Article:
- 25% lack a high school diploma
- 23% do not score highly enough on the military test called the ASVAB
With a host of medical reasons being the reason many people fail to join the military, you should make sure you’re not only in top physical shape before signing up for service, but also make sure you’ve studied a bit for the ASVAB as it will determine which types of military jobs you’re qualified to perform.
The Military Option
Growing up in a military family gives a sense of familiarity with the life of a service member versus someone who’s only exposure is either knowing someone actively serving or hearing about it through school or some other means.
The military has given millions of men and women, especially baby boomers, the ability to achieve both a college education and a solid career in the workforce after leaving. With assistance from the G.I. Bill, members of the military and military families can get assistance pursuing a college degree or getting advanced training.
Joining the military not only provides training in areas which can be applied to civilian jobs, but the military structure helps people become more efficient and teaches the value of teamwork and hard work. In addition to develop stronger work ethic and respect for authority, the military provides several benefits in exchange for enlisting for the next four years, as well as for two additional years of inactive duty.
Beyond the free medical and dental benefits, enlisted service members receive a paycheck, 30 days paid vacation time, advanced and specialty training, cash bonuses, tax-free room, board, allowances, and more.
But in terms of education, a military career also allows you to go to college or university on the military’s dime. The military will cover tuition, books, and living expenses while you’re getting an education. As mentioned in the previous blog about the rising cost of tuition, going to school for free, during a time when tuition is rising on a yearly basis, is an incredibly enticing offer for someone who might not have the finances to get in with just scholarships.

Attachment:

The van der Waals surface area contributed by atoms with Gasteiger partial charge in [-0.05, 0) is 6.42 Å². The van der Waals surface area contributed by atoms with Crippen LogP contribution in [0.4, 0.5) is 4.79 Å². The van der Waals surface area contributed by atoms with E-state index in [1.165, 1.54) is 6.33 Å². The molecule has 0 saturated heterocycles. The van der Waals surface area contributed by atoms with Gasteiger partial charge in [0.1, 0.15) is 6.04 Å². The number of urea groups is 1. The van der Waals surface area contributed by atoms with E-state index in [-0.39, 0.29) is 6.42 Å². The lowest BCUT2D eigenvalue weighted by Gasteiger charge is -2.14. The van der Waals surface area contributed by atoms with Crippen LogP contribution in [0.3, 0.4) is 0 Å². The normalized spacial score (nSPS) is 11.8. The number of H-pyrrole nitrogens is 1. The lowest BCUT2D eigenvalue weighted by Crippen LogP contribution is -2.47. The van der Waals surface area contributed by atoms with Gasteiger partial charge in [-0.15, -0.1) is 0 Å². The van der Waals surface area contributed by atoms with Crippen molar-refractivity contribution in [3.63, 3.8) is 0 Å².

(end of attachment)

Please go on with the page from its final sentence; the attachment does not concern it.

If the offer of free college isn’t enough to make you go, the military will train you with advanced skills you can ultimately use to get a civilian job when your enlistment time is over. Or, if you decide you enjoy the military life, you can continue to serve your country and potentially earn a signing bonus for continuing for a few more years. Meanwhile, you’ll move up in rank, meaning a larger paycheck, and more opportunities to receive training.
Besides having complete job security, the military has made serving one’s country a great alternative for young people than spending thousands of dollars for a college degree, ultimately leading to financial debt taking years to pay down.
But with the numerous benefits which come with a military career, there are a number things to consider which may not be as appealing.
The military life is very structured and rule oriented. If you’re not one who enjoys being yelled at, joining the military means making it a daily fact of life at least until you leave basic training. Insubordinate individuals are not tolerated in the military and respect is expected, even if you don’t agree with or like a person with a higher rank than yourself. The military life is about structure, respect, and honor. Deciding to join means giving up a part of your individuality to become something better.
It’s also not uncommon to be away from home for months or even years at a time. In times of war, many military members spend months overseas and rarely get to see their family or friends. This means the service members around you will become your friends and family for a time.
Finally, the military service is a physically demanding job almost daily. Military members are expected to stay in top physical shape. If you’re not used to getting up early and working out, the military is definitely not an option. At any given moment, you may be expected to pick up and move somewhere new. If deployed, expect to wear heavy equipment daily and carry more equipment on your back. For a civilian, college doesn’t require you to wear body armor and combat boots.
Combat Boots or College Books
The life of a military service member is far more difficult even though it provides the most benefits. For some young people, it is the best option if not the only option. The life of a service member is an incredibly honorable life, even though it is often the most challenging.
No matter if you choose to go to college or enter the military, pursing additional education is always beneficial. While the military offers more opportunities to pay for your college degree, financial aid packages and scholarships can be enough to handle many of the common expenses which come with attending college.
Both choices will require a time commitment, so never make a choice unless you’ve fully researched your options and understand the responsibilities you will be undertaking.